In this conversation, Faculty Lead Bianca Williams and Director Stacy Hartman share their visions of what they hoped PublicsLab could be, and reflect on the successes and challenges of the work accomplished. They offer context to where and how PublicsLab sat within CUNY’s Graduate Center, and present possibilities and provocations towards radically reimagining what a healthier culture for graduate education could be.
This interview was recorded by Nic Benacerraf on March 9, 2023.
“The promise of higher ed, at least for folks I come from, has always been: let’s come in here and take the resources and do with it what we can and let’s try to make the world better, freer, less oppressive for the folks who oftentimes don’t have access to this space. Let’s use those resources. Let’s teach, and try to free our minds, and teach alternative histories or alternative realities, and then see what we can build from that.”
– Bianca Williams
“If you’re going to do public scholarship, in a way that is not apolitical to the point of hollowing out everything that it can and should mean, you have to attend to the way that power functions in the university, but also in the larger ecosystem that every university is a part of. And you have to be prepared to have that be deeply uncomfortable at times.”
– Stacy Hartman
Bianca C. Williams (she/her) is an Associate Professor of Anthropology and Faculty Lead of the PublicsLab at CUNY Graduate Center. Williams is an ethnographer of race, gender, and emotion in higher education and organizing communities, with a focus on Black women’s affective lives. The investigative thread that binds Williams’ organizing, teaching, and research is the question “How do Black people develop strategies for enduring and resisting the effects of racism and sexism, while attempting to maintain emotional wellness?” She has written about Black women, travel, and happiness; radical honesty as pedagogy; white supremacy, anti-Blackness, and emotional labor in higher ed; and anxious writing. Williams is the author of the award-winning book The Pursuit of Happiness: Black Women, Diasporic Dreams, and the Politics of Emotional Transnationalism (Duke U 2018), and co-editor of the book Plantation Politics and Campus Rebellions: Power, Diversity, and the Emancipatory Struggle in Higher Education (SUNY 2021). Williams received the 2016 AAA & Oxford University Press Award for Excellence in Undergraduate Teaching of Anthropology, and the Mellon/ACLS Scholars and Society Fellowship Award in 2021, where she served as Scholar-in-Residence at Well-Read Black Girl.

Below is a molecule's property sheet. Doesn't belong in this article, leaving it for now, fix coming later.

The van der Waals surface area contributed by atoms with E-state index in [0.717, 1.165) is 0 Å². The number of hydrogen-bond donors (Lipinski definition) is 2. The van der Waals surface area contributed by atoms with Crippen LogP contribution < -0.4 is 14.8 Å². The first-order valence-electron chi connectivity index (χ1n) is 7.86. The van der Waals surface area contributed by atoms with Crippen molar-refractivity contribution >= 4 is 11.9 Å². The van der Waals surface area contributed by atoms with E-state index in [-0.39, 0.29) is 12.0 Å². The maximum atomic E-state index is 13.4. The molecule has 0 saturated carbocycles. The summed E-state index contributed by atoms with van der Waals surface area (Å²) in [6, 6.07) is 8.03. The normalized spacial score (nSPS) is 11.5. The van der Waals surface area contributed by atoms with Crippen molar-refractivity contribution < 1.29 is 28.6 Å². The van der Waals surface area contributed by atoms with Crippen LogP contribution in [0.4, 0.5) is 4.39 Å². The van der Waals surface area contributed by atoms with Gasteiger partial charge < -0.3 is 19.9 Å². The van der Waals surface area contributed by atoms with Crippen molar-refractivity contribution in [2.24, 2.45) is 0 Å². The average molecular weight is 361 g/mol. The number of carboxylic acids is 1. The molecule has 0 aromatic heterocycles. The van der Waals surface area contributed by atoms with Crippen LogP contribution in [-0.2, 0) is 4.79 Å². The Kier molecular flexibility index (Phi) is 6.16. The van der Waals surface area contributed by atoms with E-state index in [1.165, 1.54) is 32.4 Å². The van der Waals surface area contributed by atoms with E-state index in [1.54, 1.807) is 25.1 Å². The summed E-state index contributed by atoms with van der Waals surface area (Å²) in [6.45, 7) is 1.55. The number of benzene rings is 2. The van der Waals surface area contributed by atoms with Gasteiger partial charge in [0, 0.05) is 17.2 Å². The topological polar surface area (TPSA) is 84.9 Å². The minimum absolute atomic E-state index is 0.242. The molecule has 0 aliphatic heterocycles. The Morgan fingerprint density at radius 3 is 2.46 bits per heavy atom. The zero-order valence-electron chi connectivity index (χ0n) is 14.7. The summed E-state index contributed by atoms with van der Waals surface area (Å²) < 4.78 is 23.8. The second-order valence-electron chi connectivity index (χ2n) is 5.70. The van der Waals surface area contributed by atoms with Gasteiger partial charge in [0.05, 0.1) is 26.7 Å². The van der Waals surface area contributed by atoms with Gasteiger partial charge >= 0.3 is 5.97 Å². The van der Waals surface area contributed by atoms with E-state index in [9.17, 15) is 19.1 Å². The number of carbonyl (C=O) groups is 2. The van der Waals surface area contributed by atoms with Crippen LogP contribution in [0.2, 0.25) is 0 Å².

Stacy Hartman is the director of the PublicsLab at The Graduate Center, City University of New York. At the PublicsLab, she manages the Mellon Humanities Public Fellowship program, which trains early career graduate students in the humanities in the methods and practice of public scholarship. The first interdisciplinary cohort of 12 public fellows begins in September 2019. In addition to the fellowship program, Dr. Hartman is responsible for developing the PublicsLab internship program, managing a robust slate of events related to public scholarship, and serving as the managing editor of the program’s website. Before coming to The Graduate Center in 2018, she was the project manager of Connected Academics at the Modern Language Association. Her co-edited volume, Graduate Education for a Thriving HumanitiesEcosystem, will be published with MLA Press in Fall 2023. She holds a PhD in German Studies from Stanford University. Learn more about her work at stacyhartman.com.
In this jointly written article published by the Los Angeles Review of Books, Director Stacy Hartman and Faculty Lead Bianca Williams call for a culture of higher education that moves beyond business mentalities and disciplinary legacies, and instead centers principles of justice and the concrete needs of students.